Wellington City Council’s Botanic Garden team members – Patrick Elliott (Curator Main Gardens), Franz Tischler (Gardener Begonia House) and Cory Meister (Gardener Main Gardens) – have pulled together some gardening tips for you to try.
There is also some tree care advice from Joshua Symes (WCC’s Team Leader Arboriculture). You can email in your horticultural questions too – see details at the bottom of this article.
Now is a good time of year to give your house plants some special care.
Pests like mealy bug (little fluffy white critters) and mites (tiny spider-looking things) can really take off in autumn. But a bit of patience and some methylated spirits will eradicate most indoor plant pests.
Dilute methylated spirits 50 per cent with water. Try using a cloth for larger areas and a small paint brush for getting right into the joins. You want to remove as many of the bugs as you can. Many of these pests are great at hiding so do a thorough check over. If you repeat this often over the next few months you can eradicate the problem and have your plants fighting fit for the next growing season.
It is a good idea to flush the soil of your pot plants every so often – this will rinse out the minerals that build up from tap water. Take the plants outside and water them three-times longer than usual. Make sure fresh water is draining right through the bottom of the pot.
Remember, your plants will need less frequent watering as the weather cools down. Water your plant deeply – until water is draining out the bottom – and always make sure your soil dries out almost completely between waterings. Too much love can be just as harmful as neglect.
Autumn is the best time of year for collecting and sowing seeds.
You should find Kowhai seeds hanging from the trees about now. Collect the brown pea-like pods and shuck out the hard yellow seeds. Put them in a bowl or cup of hot water (not boiling) and soak for 48 hours. This helps break the hard seed coat and improve germination rates.
Fill a tray or pot with 5-10cm of seed mix if you have it, otherwise potting mix will do. Lay the seeds out 1cm apart on top and cover them lightly. Place the tray in a shady, safe and sheltered spot. Germination can start after one month and will continue to germinate in flushes after that.
It can’t hurt to try growing all sorts of things from seed – gardening is all about experimentation.
Some general rules of thumb are: always remove seeds from fruit or husk before sowing if possible. Sowing depth should be relative to size (if the seed is 1cm wide it should have 1cm of mix on top of it, if a seed is 1mm you should just barely cover it).
You can also save seeds from your garden, or even from your pantry. Tomatoes, capsicum, beans, peas and pumpkins work well – just clean off all the fruit, dry out the seeds in a cool dry place, then keep them in an envelope until early spring.
If you have a weedy overgrown section, now might be the time to clear it.
One of the biggest battles for the Wellington gardener is tradescantia (Wandering Willy). It grows over everything in great dense mats, especially in moist, shady areas.
Your best bet is to rake and scrape as much of it as you possibly can into a massive pile. Don't be afraid to scrape out the top few centimetres of soil with it, because any little piece you leave behind will grow back.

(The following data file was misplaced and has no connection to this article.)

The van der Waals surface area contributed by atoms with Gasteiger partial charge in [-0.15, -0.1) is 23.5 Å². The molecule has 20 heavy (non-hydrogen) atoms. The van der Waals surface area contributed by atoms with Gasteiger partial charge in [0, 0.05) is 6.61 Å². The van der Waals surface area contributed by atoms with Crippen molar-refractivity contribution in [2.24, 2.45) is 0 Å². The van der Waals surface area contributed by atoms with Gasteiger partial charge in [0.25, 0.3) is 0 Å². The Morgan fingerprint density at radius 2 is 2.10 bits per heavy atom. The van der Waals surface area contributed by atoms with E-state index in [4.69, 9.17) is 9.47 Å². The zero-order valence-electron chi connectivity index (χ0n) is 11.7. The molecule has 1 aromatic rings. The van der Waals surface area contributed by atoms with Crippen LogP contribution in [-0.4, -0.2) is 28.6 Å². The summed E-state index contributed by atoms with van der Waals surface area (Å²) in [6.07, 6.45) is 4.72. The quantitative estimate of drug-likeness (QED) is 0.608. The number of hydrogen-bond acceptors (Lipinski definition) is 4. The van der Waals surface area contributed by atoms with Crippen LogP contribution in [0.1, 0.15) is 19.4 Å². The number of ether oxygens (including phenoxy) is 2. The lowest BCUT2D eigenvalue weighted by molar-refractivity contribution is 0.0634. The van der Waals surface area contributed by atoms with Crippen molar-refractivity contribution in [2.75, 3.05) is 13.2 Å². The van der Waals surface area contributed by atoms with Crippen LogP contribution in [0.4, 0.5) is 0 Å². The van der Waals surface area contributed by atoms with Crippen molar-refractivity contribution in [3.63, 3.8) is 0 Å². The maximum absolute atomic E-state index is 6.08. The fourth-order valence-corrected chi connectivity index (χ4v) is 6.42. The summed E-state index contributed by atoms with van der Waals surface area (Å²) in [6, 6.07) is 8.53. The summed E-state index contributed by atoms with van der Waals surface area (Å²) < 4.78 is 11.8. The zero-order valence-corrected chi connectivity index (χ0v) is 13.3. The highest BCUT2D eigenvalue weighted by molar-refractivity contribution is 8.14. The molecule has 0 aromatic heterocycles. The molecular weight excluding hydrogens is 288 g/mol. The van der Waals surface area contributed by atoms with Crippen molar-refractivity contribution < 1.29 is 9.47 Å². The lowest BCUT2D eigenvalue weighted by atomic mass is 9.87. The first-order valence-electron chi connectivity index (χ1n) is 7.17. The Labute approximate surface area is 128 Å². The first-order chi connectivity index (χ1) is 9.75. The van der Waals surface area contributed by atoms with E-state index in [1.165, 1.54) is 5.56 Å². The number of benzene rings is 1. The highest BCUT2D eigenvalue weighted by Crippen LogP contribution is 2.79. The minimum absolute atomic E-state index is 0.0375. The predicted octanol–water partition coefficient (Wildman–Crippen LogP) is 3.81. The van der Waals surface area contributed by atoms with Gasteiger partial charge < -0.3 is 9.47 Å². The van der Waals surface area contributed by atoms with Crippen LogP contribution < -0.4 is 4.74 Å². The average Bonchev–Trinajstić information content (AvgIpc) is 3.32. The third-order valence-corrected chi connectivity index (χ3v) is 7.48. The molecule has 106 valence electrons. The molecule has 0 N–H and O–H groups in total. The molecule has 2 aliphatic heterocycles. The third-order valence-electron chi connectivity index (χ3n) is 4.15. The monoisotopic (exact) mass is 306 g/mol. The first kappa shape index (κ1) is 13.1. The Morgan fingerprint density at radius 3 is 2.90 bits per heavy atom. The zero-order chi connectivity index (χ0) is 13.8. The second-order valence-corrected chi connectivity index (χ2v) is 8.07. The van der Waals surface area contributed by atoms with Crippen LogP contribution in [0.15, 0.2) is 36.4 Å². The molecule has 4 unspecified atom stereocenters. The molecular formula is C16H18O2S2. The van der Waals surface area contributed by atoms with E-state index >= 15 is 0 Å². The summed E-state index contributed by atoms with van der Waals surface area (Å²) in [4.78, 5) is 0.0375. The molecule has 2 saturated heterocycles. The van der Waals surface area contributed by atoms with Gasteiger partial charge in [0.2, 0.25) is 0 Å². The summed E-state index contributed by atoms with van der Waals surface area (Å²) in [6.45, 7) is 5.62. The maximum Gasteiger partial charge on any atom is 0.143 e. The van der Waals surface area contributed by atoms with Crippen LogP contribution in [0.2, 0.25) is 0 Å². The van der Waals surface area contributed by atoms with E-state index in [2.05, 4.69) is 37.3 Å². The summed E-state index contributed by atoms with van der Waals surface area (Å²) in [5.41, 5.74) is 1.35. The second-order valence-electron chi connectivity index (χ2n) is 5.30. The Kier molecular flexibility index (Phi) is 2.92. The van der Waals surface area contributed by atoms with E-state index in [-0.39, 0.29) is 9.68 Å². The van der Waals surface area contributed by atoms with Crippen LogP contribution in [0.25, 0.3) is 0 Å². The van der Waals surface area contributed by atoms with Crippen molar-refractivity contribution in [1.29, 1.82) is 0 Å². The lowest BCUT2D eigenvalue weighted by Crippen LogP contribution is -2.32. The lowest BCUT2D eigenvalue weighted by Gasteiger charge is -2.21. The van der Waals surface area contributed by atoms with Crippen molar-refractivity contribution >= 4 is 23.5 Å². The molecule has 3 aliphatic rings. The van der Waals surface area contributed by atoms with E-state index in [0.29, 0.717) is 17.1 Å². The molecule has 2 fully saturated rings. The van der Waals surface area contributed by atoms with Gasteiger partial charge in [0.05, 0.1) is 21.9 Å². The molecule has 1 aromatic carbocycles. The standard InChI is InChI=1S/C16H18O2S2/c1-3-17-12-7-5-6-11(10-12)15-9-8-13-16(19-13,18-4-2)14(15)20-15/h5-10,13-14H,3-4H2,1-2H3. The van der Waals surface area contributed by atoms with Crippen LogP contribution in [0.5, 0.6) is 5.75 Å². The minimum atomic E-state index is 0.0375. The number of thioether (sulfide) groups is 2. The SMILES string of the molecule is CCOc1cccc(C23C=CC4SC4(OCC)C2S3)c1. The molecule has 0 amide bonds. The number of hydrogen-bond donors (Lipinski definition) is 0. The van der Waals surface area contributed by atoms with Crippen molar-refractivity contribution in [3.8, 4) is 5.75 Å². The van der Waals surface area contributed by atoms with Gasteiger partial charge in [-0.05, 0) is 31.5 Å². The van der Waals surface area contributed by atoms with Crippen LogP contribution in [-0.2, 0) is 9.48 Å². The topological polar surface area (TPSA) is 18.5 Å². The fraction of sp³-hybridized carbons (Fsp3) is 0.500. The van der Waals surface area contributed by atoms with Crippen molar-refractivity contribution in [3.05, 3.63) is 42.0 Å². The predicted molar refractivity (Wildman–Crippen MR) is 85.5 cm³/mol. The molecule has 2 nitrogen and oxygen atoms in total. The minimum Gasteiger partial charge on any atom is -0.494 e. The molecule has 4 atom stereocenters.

Do not put tradescantia in your regular compost as it will take over that too. Cover the pile completely with a tarp or some old carpet, and weigh it down tightly, then wait. Six months should do it. Make sure it is completely dead and rotted before adding to your compost.
You will need to do regular follow-ups in the area, removing any sections that re-sprout as soon as possible. Then get planting! The best defence against weeds is a full lush garden of desirable plants.
And now for some tree advice…
Be mindful while mowing the grass around the base of your trees, especially under the drip-line. Many roots sit near the surface and often emerge above the ground. Repeated ‘scalping’ of these surface roots by lawn mowers and weed eaters can be hugely detrimental to tree health.
Putting mulch under the tree is a good option for weed prevention. It will take away the need for mowing, while also providing the tree with a valuable source of nutrients.
As well as providing substantial ecological benefits, trees can enhance our wellbeing. Studies have shown that urban areas with significant tree cover improve mental health – something to be grateful for in Wellington City where we have some fantastic urban forests.
Something to appreciate at this time of year is the dramatic changes to deciduous tree appearances. Noticing the change in leaf colour (often quite spectacular in many species) can be very rewarding.
And don’t forget about the cool wildlife you can spot on trees – including amazing native birds, stick insects, and wētā!
Send in your horticultural questions!
If you have any questions about gardening during the lockdown, email email@example.com and our eager team of gardeners will get back to you.
If you would like a plant identified, email through some pictures, making sure to include a close-up of leaves and flowers/fruit and an overall shot of the plant or tree.
If you have a plant that is struggling, take a close-up photo of the affliction and a photo of the overall plant. Include as much information as you can about the conditions/care regime – is it dry? Is it shady? What is the soil like? How often do you water?
All horticultural questions welcome.